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Integrated management approaches enabling sustainable rice production under alternate wetting and drying irrigation


Zhang, Y and Wang, W and Li, S and Zhu, K and Han, X and Harrison, MT and Liu, K and Yang, J and Liu, L and Chen, Y, Integrated management approaches enabling sustainable rice production under alternate wetting and drying irrigation, Agricultural Water Management, 281 Article 1082665. ISSN 0378-3774 (2023) [Refereed Article]

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DOI: doi:10.1016/j.agwat.2023.108265


Alternate wetting and drying irrigation (AWD) is promulgated as a practice for reducing irrigation water usage in rice production; however, the implications of AWD on soil properties and crop growth remain unclear. Here, we conducted a global meta-analysis encompassing 3194 observations from 200 published studies to assess the systemic effects of AWD on the aforementioned indices with the explicit aim of identifying approaches for yield improvement in rice. The results showed that, compared with continuous flooding, AWD increased water use efficiency by 31% but with an average yield penalty of 6%. Optimal AWD was applied when water potential was maintained at pressures greater than −15 kPa with water depths less than 18.5 cm during rice growing season. Changes in total organic carbon (TOC), pH and nitrate-nitrogen (NO3−) in soil had significant influence on yield. These analyses suggested that limiting the effect sizes of TOC to less than 0.0003, pH above −0.015 and NO3− between 0.02 and 0.30 during AWD could increase rice yield by up to 4%. Yield improvements of 5 ∼ 7% were obtained when TOC and available potassium in background soil greater than 27.83 g kg−1 and 0.18 g kg−1, respectively, under water potential greater than −40 kPa (MWP). Nitrogen application in low rates and the addition of straw or biochar under MWP further amplified the beneficial effects of soil C and N, increasing yields by 2 ∼ 3%. Overall, biochemical edaphic factors were primarily responsible for driving rice yield responses to AWD. It can be suggested that combining management practices with AWD can reduce total water input requirement while concurrently increasing rice yield.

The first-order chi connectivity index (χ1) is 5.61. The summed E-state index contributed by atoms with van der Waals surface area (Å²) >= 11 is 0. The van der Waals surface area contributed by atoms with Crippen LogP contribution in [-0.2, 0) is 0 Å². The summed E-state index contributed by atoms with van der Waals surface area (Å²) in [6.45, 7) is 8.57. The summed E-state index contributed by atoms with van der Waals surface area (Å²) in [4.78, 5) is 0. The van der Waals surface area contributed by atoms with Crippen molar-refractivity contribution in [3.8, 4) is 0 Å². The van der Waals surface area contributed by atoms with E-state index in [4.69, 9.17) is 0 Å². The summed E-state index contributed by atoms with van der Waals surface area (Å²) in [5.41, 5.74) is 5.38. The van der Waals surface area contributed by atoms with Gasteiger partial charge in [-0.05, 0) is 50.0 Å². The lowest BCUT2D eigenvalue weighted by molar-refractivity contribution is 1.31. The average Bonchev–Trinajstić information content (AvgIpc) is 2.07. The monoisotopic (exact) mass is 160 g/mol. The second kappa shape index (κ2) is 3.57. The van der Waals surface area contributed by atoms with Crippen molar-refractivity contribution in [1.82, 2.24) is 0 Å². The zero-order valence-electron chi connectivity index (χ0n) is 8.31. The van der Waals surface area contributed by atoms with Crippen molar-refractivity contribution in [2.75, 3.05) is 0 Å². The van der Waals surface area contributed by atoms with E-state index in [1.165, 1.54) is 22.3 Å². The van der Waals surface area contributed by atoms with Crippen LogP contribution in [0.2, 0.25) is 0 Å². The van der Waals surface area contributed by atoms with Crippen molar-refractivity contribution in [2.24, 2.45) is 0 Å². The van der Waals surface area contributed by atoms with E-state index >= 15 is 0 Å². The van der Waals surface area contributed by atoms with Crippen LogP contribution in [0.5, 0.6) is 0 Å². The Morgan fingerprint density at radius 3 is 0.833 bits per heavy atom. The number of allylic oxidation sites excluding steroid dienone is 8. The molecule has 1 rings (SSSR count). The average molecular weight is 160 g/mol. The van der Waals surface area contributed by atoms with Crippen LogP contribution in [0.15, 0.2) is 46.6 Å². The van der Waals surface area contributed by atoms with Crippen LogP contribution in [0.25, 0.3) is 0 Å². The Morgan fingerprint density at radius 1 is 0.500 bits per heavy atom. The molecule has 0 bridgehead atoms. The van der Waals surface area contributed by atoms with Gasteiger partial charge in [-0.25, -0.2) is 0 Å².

Item Details

Item Type:Refereed Article
Keywords:Alternate wetting and drying irrigation, Water use efficiency, Rice yield, Edaphic factor, Agricultural practice
Research Division:Agricultural, Veterinary and Food Sciences
Research Group:Agriculture, land and farm management
Research Field:Sustainable agricultural development
Objective Division:Plant Production and Plant Primary Products
Objective Group:Grains and seeds
Objective Field:Rice
UTAS Author:Harrison, MT (Associate Professor Matthew Harrison)
UTAS Author:Liu, K (Dr Ke Liu)
ID Code:155741
Year Published:2023
Deposited By:TIA - Research Institute
Deposited On:2023-03-10
Last Modified:2023-03-10

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